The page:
What To Do If You’ve Smashed Your Hand With A Hammer

Working with a hammer can be dangerous even for the most seasoned construction professionals, so it's no wonder that homeowners often get hurt by one. If you were working with a hammer and accidentally hit a finger or your hand, you need to seek medical support. Here's why and what you should do.

Underlying Damage

Hammers are extremely strong and can easily damage bones if they hit in just the right way. This is true of larger bones, which means that the smaller, delicate bones in the hands are particularly vulnerable to being damaged by a hammer.

If you've hit your hand with a hammer, you need to get medical care to ensure that there isn't serious damage done to the bones in your hands. You may not be able to tell just by looking and feeling, and if you don't seek help and do have a fracture, your hand may heal wrong and end up becoming less flexible and weak as a result.


Another big problem with hitting your hand with a hammer is that typically, extreme swelling follows. This is usually because small blood vessels have been damaged or burst when they were struck, so leaking blood is filling up your hand. This is essentially a severe bruise, otherwise known as a hematoma.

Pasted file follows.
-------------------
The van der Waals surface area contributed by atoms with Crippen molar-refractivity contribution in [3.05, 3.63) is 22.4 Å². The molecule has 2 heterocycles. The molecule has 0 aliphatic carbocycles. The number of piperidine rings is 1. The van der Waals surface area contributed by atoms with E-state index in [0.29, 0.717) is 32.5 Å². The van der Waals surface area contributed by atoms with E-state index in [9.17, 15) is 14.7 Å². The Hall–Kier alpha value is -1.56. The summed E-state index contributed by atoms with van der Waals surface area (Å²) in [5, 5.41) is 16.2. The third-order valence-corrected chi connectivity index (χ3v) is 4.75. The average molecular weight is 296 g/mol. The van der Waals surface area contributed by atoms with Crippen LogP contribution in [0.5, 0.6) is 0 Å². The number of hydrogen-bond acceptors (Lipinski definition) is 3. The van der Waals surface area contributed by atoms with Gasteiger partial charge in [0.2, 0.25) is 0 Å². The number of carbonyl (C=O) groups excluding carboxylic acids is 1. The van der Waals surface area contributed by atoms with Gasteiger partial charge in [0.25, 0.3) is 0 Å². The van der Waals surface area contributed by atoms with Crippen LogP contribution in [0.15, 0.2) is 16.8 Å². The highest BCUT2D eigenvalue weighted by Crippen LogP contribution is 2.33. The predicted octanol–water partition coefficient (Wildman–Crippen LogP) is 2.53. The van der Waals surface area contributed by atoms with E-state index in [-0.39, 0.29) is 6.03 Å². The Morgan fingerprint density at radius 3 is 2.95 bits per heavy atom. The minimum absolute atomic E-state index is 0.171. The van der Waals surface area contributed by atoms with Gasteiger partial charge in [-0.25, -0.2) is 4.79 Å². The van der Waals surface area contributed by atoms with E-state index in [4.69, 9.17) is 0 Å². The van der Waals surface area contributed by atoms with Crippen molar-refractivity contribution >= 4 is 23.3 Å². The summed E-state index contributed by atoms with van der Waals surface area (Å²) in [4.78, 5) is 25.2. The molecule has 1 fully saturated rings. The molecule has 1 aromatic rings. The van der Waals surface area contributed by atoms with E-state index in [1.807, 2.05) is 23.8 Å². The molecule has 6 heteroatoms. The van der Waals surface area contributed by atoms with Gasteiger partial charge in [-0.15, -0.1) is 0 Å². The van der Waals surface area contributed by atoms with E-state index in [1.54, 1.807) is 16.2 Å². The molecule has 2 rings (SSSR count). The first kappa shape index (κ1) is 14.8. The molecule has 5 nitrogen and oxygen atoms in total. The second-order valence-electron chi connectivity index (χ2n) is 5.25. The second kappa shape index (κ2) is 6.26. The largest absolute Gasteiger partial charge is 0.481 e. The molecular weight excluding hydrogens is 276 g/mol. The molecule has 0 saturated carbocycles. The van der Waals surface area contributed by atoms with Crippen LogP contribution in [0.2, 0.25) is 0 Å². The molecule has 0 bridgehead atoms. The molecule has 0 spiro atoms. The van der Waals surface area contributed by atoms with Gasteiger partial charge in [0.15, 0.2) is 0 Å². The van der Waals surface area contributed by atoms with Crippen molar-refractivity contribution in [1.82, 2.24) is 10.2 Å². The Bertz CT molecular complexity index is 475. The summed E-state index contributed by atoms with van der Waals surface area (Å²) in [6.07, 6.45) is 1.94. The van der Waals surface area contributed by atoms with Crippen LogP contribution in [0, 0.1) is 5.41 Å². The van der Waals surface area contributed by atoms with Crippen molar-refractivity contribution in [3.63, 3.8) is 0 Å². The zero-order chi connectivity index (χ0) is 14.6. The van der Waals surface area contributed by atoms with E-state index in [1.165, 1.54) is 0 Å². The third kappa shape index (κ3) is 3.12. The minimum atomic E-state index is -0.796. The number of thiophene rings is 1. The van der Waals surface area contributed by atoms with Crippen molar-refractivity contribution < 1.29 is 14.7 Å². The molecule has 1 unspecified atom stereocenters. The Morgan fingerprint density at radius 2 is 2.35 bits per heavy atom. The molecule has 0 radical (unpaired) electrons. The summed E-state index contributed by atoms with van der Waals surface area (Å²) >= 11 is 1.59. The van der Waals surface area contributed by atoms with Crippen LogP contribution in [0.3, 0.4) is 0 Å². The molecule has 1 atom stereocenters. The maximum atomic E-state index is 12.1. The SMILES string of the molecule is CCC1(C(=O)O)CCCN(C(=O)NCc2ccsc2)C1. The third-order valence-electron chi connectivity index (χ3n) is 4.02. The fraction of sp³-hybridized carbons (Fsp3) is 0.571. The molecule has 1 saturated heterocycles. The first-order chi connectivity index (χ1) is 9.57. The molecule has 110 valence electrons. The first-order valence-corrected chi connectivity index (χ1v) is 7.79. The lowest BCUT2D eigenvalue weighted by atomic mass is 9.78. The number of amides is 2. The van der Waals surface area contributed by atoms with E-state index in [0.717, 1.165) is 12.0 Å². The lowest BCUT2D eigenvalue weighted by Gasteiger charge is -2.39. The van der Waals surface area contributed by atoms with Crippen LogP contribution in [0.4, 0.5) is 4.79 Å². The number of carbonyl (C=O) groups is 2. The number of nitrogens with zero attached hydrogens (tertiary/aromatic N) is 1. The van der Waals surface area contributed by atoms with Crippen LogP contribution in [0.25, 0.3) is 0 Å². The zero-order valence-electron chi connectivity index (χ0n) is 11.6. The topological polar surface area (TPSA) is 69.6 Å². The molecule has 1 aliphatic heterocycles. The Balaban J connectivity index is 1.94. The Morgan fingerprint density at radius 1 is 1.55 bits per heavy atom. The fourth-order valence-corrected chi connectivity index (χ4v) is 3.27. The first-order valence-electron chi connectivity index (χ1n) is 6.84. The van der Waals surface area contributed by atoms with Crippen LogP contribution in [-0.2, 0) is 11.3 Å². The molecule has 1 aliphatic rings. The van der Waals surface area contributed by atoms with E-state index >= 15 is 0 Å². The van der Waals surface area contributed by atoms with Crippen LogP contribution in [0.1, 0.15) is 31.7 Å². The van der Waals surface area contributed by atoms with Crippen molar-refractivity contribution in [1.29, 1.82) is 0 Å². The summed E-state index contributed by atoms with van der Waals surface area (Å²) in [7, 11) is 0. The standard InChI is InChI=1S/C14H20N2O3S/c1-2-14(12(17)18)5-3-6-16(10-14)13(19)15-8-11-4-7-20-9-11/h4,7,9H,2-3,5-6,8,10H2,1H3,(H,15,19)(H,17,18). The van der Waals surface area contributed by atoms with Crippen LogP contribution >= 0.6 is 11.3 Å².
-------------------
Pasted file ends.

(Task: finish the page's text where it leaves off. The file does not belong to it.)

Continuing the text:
While small bruises can usually just go away on their own without any external treatment, severe hematomas require medical care. The bleeding may not stop without medical attention. In addition, your hand will continue to swell as more blood comes out, and without treatment, you may even experience an infection as a result.

Getting Help

This kind of incident is the exact reason why urgent care facilities exist, so head to one right away. Urgent care facilities are equipped to handle problems like these, and if they find that you have severe damage like a broken bone, they'll transfer you to a hospital for further treatment.

In the meantime, your urgent care provider can x-ray your hand to look for significant damage. They'll also use a syringe to hygienically drain the blood from your hand so that the swelling comes down and your pain will immediately go down, too.

If everything looks good on the inside, you'll likely be sent home with directions to use an icepack, avoid using your hand, and if need be, some antibiotics in order to prevent any infection from occurring.

For more information, contact a local urgent care clinic like Walk-In Family Medicine Center.